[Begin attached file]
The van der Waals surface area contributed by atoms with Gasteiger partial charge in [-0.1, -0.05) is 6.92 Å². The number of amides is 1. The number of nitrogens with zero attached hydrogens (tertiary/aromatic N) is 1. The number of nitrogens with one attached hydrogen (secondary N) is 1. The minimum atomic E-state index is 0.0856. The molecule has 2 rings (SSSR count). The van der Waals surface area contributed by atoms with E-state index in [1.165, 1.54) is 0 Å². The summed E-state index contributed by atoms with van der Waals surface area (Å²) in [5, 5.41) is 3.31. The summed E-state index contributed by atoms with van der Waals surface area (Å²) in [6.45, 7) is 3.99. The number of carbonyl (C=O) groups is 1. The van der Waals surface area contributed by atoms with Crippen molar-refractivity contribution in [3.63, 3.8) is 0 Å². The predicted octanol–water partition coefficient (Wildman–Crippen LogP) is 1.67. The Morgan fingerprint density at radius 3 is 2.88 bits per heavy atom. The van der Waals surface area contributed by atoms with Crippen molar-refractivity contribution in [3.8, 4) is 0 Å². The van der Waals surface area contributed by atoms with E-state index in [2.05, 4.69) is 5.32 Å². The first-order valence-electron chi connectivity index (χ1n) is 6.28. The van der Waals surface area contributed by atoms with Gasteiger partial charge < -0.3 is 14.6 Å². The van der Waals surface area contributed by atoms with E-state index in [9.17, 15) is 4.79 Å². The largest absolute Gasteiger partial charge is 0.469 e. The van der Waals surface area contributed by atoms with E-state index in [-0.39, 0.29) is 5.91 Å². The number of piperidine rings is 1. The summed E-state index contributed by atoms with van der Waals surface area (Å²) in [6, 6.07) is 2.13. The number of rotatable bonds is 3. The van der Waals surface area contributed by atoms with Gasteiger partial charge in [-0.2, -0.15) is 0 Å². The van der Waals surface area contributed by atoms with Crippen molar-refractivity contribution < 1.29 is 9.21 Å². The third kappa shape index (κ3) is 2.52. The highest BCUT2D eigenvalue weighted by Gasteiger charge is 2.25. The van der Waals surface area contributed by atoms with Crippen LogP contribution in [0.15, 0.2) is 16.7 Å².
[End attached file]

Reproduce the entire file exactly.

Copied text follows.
The van der Waals surface area contributed by atoms with Gasteiger partial charge in [-0.1, -0.05) is 6.92 Å². The number of amides is 1. The number of nitrogens with zero attached hydrogens (tertiary/aromatic N) is 1. The number of nitrogens with one attached hydrogen (secondary N) is 1. The minimum atomic E-state index is 0.0856. The molecule has 2 rings (SSSR count). The van der Waals surface area contributed by atoms with E-state index in [1.165, 1.54) is 0 Å². The summed E-state index contributed by atoms with van der Waals surface area (Å²) in [5, 5.41) is 3.31. The summed E-state index contributed by atoms with van der Waals surface area (Å²) in [6.45, 7) is 3.99. The number of carbonyl (C=O) groups is 1. The van der Waals surface area contributed by atoms with Crippen molar-refractivity contribution in [3.63, 3.8) is 0 Å². The predicted octanol–water partition coefficient (Wildman–Crippen LogP) is 1.67. The Morgan fingerprint density at radius 3 is 2.88 bits per heavy atom. The van der Waals surface area contributed by atoms with Crippen molar-refractivity contribution in [3.8, 4) is 0 Å². The van der Waals surface area contributed by atoms with E-state index in [2.05, 4.69) is 5.32 Å². The first-order valence-electron chi connectivity index (χ1n) is 6.28. The van der Waals surface area contributed by atoms with Gasteiger partial charge < -0.3 is 14.6 Å². The van der Waals surface area contributed by atoms with E-state index in [9.17, 15) is 4.79 Å². The largest absolute Gasteiger partial charge is 0.469 e. The van der Waals surface area contributed by atoms with E-state index in [-0.39, 0.29) is 5.91 Å². The number of piperidine rings is 1. The summed E-state index contributed by atoms with van der Waals surface area (Å²) in [6, 6.07) is 2.13. The number of rotatable bonds is 3. The van der Waals surface area contributed by atoms with Gasteiger partial charge in [-0.2, -0.15) is 0 Å². The van der Waals surface area contributed by atoms with Crippen molar-refractivity contribution < 1.29 is 9.21 Å². The third kappa shape index (κ3) is 2.52. The highest BCUT2D eigenvalue weighted by Gasteiger charge is 2.25. The van der Waals surface area contributed by atoms with Crippen LogP contribution in [0.15, 0.2) is 16.7 Å².